The Outlaws moved into Virginia in 2006 after coming to an accord with the Pagans Motorcycle Club. Members must be men over age 21 who own a domestic motorcycle. They attempted to expand their profile with a “show of force” of national members, along with Pagans, at a Cycle Expo in Richmond. However, law enforcement refused entry to many Outlaws and diffused the threat. In 2007 and 2008, Outlaws threatened members of the Virginia Raiders, Black Pistons and Merciless Souls Motorcycle Club, affiliates of the Hell’s Angels.
The Outlaws website lists chapters in Petersburg and Northern Virginia. The indictment reads that property in White Post, Va., near Winchester, was seized, along with dozens of Harley-Davidson motorcycles.
The Outlaws, formed in Chicago in the 1930s, are longtime rivals of the Hell’s Angels, adopting the slogan “Angels Die in Outlaw States – Adios.” The Hell’s Angels, Pagans, Outlaws, and Bandidos are considered the biggest motorcycle gxxxs by the FBI.
Much of the information that led to the indictments was told to an undercover Outlaws member in the Petersburg Clubhouse.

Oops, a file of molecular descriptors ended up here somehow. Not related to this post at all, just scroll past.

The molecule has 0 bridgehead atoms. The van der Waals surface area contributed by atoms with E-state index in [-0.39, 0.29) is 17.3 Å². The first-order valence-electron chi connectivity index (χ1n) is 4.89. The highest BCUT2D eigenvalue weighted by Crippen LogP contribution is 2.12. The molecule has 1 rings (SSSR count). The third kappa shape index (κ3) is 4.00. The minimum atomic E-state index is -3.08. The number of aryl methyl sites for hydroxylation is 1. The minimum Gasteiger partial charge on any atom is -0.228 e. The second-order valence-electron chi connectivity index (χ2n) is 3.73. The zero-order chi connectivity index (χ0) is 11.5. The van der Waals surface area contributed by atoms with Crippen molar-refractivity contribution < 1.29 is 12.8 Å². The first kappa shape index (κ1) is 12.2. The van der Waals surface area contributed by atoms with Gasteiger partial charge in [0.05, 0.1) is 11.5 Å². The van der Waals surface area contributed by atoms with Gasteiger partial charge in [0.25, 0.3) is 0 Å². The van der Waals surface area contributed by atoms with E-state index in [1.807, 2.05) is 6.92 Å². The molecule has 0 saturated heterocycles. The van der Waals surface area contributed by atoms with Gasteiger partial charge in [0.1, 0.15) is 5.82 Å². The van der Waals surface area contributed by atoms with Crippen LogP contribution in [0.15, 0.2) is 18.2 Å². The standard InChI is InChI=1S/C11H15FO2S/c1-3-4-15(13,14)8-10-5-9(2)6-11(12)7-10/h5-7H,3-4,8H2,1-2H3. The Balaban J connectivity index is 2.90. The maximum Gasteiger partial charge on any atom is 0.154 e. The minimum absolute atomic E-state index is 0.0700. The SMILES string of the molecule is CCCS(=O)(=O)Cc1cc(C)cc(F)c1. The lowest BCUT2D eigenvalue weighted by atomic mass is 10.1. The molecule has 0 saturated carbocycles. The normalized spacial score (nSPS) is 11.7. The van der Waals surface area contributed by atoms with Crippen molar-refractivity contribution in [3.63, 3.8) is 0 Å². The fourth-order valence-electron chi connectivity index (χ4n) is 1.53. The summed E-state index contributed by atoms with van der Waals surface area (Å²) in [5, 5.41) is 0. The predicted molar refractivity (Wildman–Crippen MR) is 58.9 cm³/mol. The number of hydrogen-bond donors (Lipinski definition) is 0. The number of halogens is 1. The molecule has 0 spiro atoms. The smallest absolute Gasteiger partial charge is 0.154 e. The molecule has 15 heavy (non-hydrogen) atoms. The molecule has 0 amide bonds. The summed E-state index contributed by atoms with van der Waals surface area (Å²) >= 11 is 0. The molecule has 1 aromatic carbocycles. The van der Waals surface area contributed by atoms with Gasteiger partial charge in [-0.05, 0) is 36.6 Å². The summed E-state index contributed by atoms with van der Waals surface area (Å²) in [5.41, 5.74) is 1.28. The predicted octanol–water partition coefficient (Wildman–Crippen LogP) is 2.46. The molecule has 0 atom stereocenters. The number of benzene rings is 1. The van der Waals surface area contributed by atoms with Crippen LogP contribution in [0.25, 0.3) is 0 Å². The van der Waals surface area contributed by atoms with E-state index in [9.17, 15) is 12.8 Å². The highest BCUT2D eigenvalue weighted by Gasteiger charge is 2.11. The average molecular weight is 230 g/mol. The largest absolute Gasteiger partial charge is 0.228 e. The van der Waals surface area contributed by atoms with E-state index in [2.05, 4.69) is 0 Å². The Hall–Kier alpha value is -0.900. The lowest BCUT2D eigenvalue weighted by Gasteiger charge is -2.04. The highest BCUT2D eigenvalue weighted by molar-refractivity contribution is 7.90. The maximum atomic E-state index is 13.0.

All 25 of the men that appeared in court yesterday pleaded not guilty to the charges against them and requested a jury trial.
They will all appear in court on Oct. 20 for the start of what prosecutors are estimating will be a two-week trial.
The 12-count indictment – which was returned on June 10 – charges that the men participated in a criminal enterprise that engaged in a wide range of crimes, including attempted murder, kidnapping, assault, robbery, extortion, witness intimidation, narcotics distribution, illegal gambling and weapons violations.
Last Monday federal prosecutors filed a motion in the Ramon Rivera v. Ronnie Carter etc. et al. civil case asking Judge Cooper to dismiss the Rivera suit. The motion asks for a hearing on December 14th. The government argues that Rivera’s suit should be dismissed on grounds that it is moot – which is to say that there is no longer an actual legal controversy between the government and unindicted members of the Mongols Motorcycle Club over whether they may or may not wear the club’s patch and top rocker.